3. Measurement of manganese accumulation in plants
    1. To assess Mn accumulation in plants, the 16 day-old-plants grown on petri dishes containing control 0.5 MS were carefully transferred into liquid media of the composition described earlier (Morel et al., 2009), supplemented or not with 50 µM MnSO4 and further grown for five days (Figure 4A-B). Briefly, five plants were gently wrapped with a cotton wool and placed into a 15- ml Falcon containing liquid medium. After five days, plants were carefully harvested, washed in 10 mM Na2EDTA (incubated in a Na2EDTA solution for 5 min on bench, Figure 4C) and dried at 50 °C.


      Figure 4. Details of plant preparation for measurement of Mn accumulation. 16-day-old plants were carefully taken from petri dish, wrapped with a cotton wool (A) and transferred into 15-ml Falcon covered with aluminum foil (B; 5 plants per Falcon) containing liquid medium (Morel et al., 2009). After 5 days in phytotrone, the plants were washed in 10 mM Na2EDTA (C) for 5 min and dried.

    2. The dried plants collected from liquid media supplemented or not with MnSO4 were ground to the powder in mortar with pestle.
    3. 100 mg of the ground tissue was placed in the glass vessel (Figure 5A) and then digested overnight with 10 ml of the concentrated (65%) HNO3 at room temperature under the fume hood.
    4. After that, plant samples were boiled in the same solution at 150 °C for 12 h under the fume hood (Figure 5A). The solution was then analyzed by atomic absorbtion spectrophotometry using Perkin Elmer A3300 (Figure 5B). This is a multielement spectrophotometer equipped with cationic lamps (e.g. Mn lamp) which are bought separately. The samples with metal are atomized in a flame and then absorb the specific wavelength emitted by the lamp. However, the elemental analysis by Atomic Absorption Spectrometry provides reliable and reproducible results when the concentration of metal in the samples is relatively high (higher than that met in natural conditions).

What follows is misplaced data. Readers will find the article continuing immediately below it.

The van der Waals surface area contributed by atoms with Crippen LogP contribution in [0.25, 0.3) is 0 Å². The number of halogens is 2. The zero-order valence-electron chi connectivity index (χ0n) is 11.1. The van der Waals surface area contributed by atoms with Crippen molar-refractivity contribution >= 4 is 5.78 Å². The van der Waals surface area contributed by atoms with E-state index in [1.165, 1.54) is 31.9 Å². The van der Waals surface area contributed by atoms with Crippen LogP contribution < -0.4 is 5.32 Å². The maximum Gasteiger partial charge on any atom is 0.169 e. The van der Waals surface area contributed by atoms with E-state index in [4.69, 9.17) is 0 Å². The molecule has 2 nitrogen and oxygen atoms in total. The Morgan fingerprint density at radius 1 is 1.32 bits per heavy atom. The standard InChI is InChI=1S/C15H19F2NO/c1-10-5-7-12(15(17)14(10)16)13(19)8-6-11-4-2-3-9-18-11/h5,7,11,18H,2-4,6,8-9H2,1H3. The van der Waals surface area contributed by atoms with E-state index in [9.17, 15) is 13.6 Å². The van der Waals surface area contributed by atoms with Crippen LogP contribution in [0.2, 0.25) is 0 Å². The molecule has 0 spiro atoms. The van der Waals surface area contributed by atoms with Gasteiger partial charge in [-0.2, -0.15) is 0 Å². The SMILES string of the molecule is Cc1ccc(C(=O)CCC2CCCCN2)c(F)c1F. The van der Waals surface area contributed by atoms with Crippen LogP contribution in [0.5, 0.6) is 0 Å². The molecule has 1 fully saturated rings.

5. The obtained data were statistically analyzed using student's t tests and ANOVA (Excel) (P<0.05) (Figure 5C).


      Figure 5. Details of the analysis of Mn accumulation in Arabidopsis plants. A. Dried plants were digested in closed glass vessels by heating in 10 ml of 65% HNO3 in heating digester at 150 for 12 h. B. Atomic absorbtion spectrophotometer was used to estimate Mn content in the solution following digestion (mineralization). C. The example data are present as means ± standard deviations of three independent experiments with at least 15 plants each. Asterisks indicate significant differences between the line transformed with empty vector and two lines carrying CsMTP8 (b) (P<0.05; ANOVA Student-t tests).